ConocoPhillips 2003 fourth quarter report card: good getting better

Houston-based ConocoPhillips (CP) has recently announced its 2003 fourth quarter results and the report card reads: good times ahead. The company's net income this quarter came to around US$1,021 million with total revenue of around US$26 billion.

In comparison, at the same time last year, CP had a net loss of US$428 million and total revenue was only about US$23.5 billion. In fact, income from continuing operations - at US$985 million - was almost double last year's US$558 million.

The success of this quarter has been driven by good results in the company's exploration & production, midstream and chemicals units, plus income generated from discontinued operations. And, despite less than stellar results in CP's refining & marketing and emerging businesses wings, the company's president and CEO - Jim Mulva - feels that more good times are to come.

"Operationally, we performed well overall during the fourth quarter, and there remains opportunity for improvement. We continue to make progress toward strengthening our financial flexibility [and] generated net cash from operating activities of US$9.3 billion, and an additional US$2.7 billion from asset sales," said Mulva.

"Our disciplined focus enabled us to fund US$6.2 billion in capital expenditures, reduce debt by US$4.8 billion, improve our debt-to-capital ratio to 34% and pay US$1.1 billion in dividends to our shareholders," he added.

Mulva admitted that lower US refining margins and higher turnaround expenses "significantly reduced downstream earnings" but he feels that - overall - CP had a good year. Increased E&P output - coupled with good global oil and gas prices - meant that any fiscal hiccups were easily overcome.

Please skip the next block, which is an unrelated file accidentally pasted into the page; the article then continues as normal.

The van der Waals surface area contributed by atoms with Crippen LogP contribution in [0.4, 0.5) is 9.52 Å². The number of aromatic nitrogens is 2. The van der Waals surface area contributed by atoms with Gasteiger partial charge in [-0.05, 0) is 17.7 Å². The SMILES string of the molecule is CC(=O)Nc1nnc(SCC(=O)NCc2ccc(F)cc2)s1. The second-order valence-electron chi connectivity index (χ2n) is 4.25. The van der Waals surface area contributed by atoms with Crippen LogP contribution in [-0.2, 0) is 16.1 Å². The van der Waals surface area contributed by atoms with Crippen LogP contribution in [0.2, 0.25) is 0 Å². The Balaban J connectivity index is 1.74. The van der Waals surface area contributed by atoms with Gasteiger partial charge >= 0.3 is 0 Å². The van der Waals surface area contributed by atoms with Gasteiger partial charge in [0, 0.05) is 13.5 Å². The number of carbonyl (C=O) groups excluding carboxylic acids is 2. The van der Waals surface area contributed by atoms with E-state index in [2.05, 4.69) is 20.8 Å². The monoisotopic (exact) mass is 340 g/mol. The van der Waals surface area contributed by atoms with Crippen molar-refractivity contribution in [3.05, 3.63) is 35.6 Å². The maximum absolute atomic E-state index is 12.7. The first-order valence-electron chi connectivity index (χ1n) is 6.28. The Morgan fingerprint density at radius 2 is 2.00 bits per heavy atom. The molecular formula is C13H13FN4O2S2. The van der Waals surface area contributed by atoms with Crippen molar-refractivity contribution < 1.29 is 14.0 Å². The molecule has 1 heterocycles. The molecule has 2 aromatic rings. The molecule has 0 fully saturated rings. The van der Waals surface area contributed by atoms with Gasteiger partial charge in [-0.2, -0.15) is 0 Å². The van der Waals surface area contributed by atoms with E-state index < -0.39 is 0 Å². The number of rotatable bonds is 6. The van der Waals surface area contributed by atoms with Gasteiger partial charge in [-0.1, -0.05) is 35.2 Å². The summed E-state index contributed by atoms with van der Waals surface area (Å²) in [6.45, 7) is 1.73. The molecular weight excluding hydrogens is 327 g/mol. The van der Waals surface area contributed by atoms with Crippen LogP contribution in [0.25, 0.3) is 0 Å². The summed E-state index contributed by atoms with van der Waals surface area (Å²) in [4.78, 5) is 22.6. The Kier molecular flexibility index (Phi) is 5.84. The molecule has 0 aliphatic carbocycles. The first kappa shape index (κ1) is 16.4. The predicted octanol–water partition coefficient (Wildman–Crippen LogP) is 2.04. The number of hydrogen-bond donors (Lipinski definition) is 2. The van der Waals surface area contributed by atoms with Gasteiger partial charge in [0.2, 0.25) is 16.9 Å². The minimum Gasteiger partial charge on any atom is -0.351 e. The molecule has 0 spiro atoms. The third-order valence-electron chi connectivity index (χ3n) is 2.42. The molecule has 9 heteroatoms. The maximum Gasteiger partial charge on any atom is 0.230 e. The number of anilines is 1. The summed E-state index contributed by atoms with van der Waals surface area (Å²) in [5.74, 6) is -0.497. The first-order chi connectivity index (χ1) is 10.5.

Mulva also announced that CP was pressing on with what it called its "legacy" projects that should see CP's good fortunes continuing. Amongst these prestige projects include the Bayu-Undan project in the Timor Sea, the start up of the Hamaca upgrader, heavy oil from the Canadian Surmont project and further developments in the company's LNG business and other projects in the Caspian, Middle East and Asia-Pacific regions.

Projects in the downstream sector would also be progressed, said Mulva. Amongst these are CP's clean fuels project and its planned asset sales.

For the record, CP's total 2003 net income was around US$4,735 million. Income from continuing operations was $4,593 million and total revenue was US$105.1 billion. In comparison, 2002 saw a net loss of US$295 million, income from 2002's continuing operations was US $698 million and total 2002 revenue was US $57.2 billion.

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